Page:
Posts Tagged ‘CHD’

Increased Consumption of Dietary Fiber is associated with a significantly Lower Risk of CVD and CHD

Reporter: Aviva Lev-Ari, PhD, RN

LEEDS, UK — Aside from keeping you “regular,” eating fiber also appears to be good for your heart. A new review has shown that increased consumption of dietary fiber is associated with a significantly lower risk of CVD and CHD.

For every 7 g of dietary fiber eaten daily—which can be achieved by eating two to four servings of fruits and vegetables or a serving of whole grains plus a portion of beans or lentils—the risks of CVD and CHD were each lowered by 9%, according to a new meta-analysis published December 19, 2013 in BMJ [1].

“Lower risk of cardiovascular disease was also seen with greater intakes of insoluble, cereal, fruit, and vegetable fiber,” write Diane Threapleton (University of Leeds, UK), a PhD student, and colleagues. “In addition, reduced risk for CHD was associated with greater intake of insoluble fiber and fiber from cereal or vegetable food.”

A cardioprotective effect of dietary fiber was first suggested in the 1970s, and numerous studies have attempted to investigate the link, including the effects of fiber on CV risk factors.

In the present meta-analysis, Threapleton et al analyzed 22 cohort studies that reported total dietary-fiber intake, fiber subtypes, and fiber from food sources and CVD or CHD events. CVD events included CHD along with fatal and incident stroke. Five studies suggested that each 7-g/day increase in insoluble fiber lowered the risk of CVD and CHD by 18%, respectively. Fiber consumption from cereals lowered the risk of CVD and CHD, as did fiber from vegetables. Fiber sourced from fruit lowered the risk of CVD only.

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Putting these results in perspective, Dr Robert Baron(University of California, San Francisco) gets straight to the point in his editorial, “Eat More Fiber”[2]. Although the study is limited by the potential for confounding—there is the possibility of an association between high fiber intake and other healthy behaviors—”clinicians should enthusiastically and skilfully recommend that patients consume more dietary fiber,” writes Baron. This includes a mix of soluble and insoluble fiber and fiber from multiple food sources, he adds.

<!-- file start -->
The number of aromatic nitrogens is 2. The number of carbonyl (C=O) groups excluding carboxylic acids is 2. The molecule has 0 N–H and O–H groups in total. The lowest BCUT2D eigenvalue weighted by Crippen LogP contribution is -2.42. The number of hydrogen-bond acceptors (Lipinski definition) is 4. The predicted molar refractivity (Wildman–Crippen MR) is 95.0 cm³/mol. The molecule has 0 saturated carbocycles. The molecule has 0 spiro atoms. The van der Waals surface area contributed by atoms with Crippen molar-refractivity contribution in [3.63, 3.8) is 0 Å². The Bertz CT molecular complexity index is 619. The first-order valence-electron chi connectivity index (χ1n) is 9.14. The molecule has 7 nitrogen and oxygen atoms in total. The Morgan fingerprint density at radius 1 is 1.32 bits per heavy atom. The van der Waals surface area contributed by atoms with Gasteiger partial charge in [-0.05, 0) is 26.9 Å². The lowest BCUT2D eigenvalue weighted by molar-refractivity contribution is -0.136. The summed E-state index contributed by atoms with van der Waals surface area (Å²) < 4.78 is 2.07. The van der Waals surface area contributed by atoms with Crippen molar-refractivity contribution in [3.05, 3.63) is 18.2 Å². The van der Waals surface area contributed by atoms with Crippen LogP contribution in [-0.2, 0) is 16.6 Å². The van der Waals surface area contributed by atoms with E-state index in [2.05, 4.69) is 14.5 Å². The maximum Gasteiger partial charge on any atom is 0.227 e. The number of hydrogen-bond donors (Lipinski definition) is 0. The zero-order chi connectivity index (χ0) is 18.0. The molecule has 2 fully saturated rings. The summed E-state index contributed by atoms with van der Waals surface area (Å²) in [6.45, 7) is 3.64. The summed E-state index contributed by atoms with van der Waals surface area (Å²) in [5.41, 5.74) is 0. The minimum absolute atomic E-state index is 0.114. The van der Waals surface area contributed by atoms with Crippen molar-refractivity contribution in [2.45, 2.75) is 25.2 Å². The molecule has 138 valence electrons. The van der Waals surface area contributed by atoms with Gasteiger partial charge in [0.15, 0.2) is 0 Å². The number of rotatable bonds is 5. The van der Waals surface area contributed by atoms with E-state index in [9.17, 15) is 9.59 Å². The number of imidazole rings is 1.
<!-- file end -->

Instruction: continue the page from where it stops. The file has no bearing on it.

Although the evidence for recommending higher fiber intake comes from “imperfect evidence,” including observational studies and expert opinion, the updated meta-analysis by Threapleton et al increases confidence in the recommendation, writes Baron.

The study was funded by the UK Department of Health. Threapleton reports that her PhD studentship receives funding from Kellogg’s. Baron reported no relevant financial disclosures.


  1. Threapleton DE, Greenwood DC, Evans CE, et al. Dietary fiber intake and risk of cardiovascular disease: systematic review and meta-analysis. BMJ 2013; 347:f6879. Available at: http://www.bmj.com.
  2. Baron RB. Eat more fiber. BMJ 2013; 347:f7401. Available at: http://www.bmj.com.




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Reporter: Aviva Lev-Ari, PhD, RN

Walking Versus Running for Hypertension, Cholesterol, and Diabetes Mellitus Risk Reduction

  1. Paul T. Williams,
  2. Paul D. Thompson


From the Life Sciences Division, Lawrence Berkeley National Laboratory, Berkeley, CA (P.T.W.); and Division of Cardiology, Hartford Hospital, Hartford, CT (P.D.T.).

Correspondence to Paul T. Williams, PhD, Life Sciences Division, Lawrence Berkeley National Laboratory, Donner 464, 1 Cycloton Rd, Berkeley, CA 94720. E-mailptwilliams@lbl.gov

Objective—To test whether equivalent energy expenditure by moderate-intensity (eg, walking) and vigorous-intensity exercise (eg, running) provides equivalent health benefits.

Approach and Results—We used the National Runners’ (n=33 060) and Walkers’ (n=15 945) Health Study cohorts to examine the effect of differences in exercise mode and thereby exercise intensity on coronary heart disease (CHD) risk factors. Baseline expenditure (metabolic equivant hours per day [METh/d]) was compared with self-reported, physician-diagnosed incident hypertension, hypercholesterolemia, diabetes mellitus, and CHD during 6.2 years follow-up. Running significantly decreased the risks for incident hypertension by 4.2% (P<10−7), hypercholesterolemia by 4.3% (P<10−14), diabetes mellitus by 12.1% (P<10−5), and CHD by 4.5% per METh/d (P=0.05). The corresponding reductions for walking were 7.2% (P<10−7), 7.0% (P<10−8), 12.3% (P<10−4), and 9.3% (P=0.01). Relative to <1.8 METh/d, the risk reductions for 1.8 to 3.6, 3.6 to 5.4, 5.4 to 7.2, and ≥7.2 METh/d were as follows: (1) 10.0%, 17.7%, 25.1%, and 34.9% from running and 14.0%, 23.8%, 21.8%, and 38.3% from walking for hypercholesterolemia; (2) 19.7%, 19.4%, 26.8%, and 39.8% from running and 14.7%, 19.1%, 23.6%, and 13.3% from walking for hypertension; and (3) 43.5%, 44.1%, 47.7%, and 68.2% from running, and 34.1%, 44.2% and 23.6% from walking for diabetes mellitus (walking >5.4 METh/d excluded for too few cases). The risk reductions were not significantly different for running than walking for diabetes mellitus (P=0.94), hypercholesterolemia (P=0.06), or CHD (P=0.26), and only marginally greater for walking than running for hypercholesterolemia (P=0.04).

Conclusions—Equivalent energy expenditures by moderate (walking) and vigorous (running) exercise produced similar risk reductions for hypertension, hypercholesterolemia, diabetes mellitus, and possibly CHD.


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